The steel cutting ceremony of the first of two DP2 construction service operating vessels (CSOVs) for Acta Marine took place on 18 January at Tersan Shipyard. The vessels will be methanol MDO/HVO powered and are the first to feature Ulstein’s Twin X-Stern design.

The SX216 design of the vessel has been developed exclusively and in close collaboration with Ulstein Design & Solutions AS. The steel cutting is the official kick-off for the construction at the shipyard. Together with the second newbuild CSOV, which will follow three months later, the vessels will be added to the Acta Marine fleet in the second quarter of 2024.

The 89-metre-long vessels will be equipped with an SMST-provided motion-compensated crane and a motion-compensated gangway for safe personnel transfer in significant wave heights up to 3.0 metres. The CSOV provides accommodation facilities for up to 135 people.

In addition to the methanol MDO/HVO engines, the vessels feature a battery power storage system creating further energy efficiency and CO2 reduction.

Also read: Acta Marine goes for methanol for new construction service operating vessels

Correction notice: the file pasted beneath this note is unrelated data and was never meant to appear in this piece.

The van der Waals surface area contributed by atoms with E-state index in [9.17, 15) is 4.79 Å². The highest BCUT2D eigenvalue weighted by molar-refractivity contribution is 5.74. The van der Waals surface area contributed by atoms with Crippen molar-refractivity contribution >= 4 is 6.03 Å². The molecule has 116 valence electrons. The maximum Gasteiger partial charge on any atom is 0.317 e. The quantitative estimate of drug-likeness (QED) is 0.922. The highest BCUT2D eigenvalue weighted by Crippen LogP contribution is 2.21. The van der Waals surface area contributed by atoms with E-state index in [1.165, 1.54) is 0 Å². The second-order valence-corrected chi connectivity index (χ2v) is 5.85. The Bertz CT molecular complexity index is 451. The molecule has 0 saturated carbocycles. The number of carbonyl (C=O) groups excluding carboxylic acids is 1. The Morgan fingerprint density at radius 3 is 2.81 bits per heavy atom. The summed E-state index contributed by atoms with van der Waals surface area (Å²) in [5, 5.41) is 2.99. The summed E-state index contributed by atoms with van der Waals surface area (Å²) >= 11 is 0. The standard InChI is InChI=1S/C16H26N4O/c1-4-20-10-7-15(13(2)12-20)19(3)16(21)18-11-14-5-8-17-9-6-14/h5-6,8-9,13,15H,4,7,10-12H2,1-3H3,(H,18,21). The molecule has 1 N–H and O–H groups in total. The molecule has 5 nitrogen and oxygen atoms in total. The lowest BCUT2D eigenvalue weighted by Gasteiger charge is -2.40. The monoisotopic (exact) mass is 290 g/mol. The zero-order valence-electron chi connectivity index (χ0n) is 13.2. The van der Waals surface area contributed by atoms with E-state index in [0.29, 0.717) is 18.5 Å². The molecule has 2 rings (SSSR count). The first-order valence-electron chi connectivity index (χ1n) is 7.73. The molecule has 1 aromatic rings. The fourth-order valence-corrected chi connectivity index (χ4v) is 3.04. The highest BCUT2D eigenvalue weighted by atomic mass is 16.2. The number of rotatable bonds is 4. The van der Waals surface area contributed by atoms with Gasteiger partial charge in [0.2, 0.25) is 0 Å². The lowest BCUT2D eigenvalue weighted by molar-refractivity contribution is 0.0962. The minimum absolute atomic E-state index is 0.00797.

First Twin X-stern

These vessels are the first contracted to implement Ulstein’s Twin X-stern design. This design has several unique characteristics, but the main distinguishing features of the vessel are the two sterns and main propeller units at each end.

The combination of thrusters and symmetrical hull design results in lower energy consumption and reduced motions, and therefore, higher operability and comfort. This concept dramatically improves the manoeuvrability and ability to stay in position. Further, the design allows for reduced noise, increased comfort on board and the potential to save significant amounts of energy in operation.

The Twin X-stern was recently nominated for the Offshore Support Journal Innovation of the Year Award and the Acta Marine CSOV project is nominated for the Offshore Renewables Award.

Picture by Acta Marine.

Also read: Ulstein develops installation vessel that can handle 5000-tonne foundations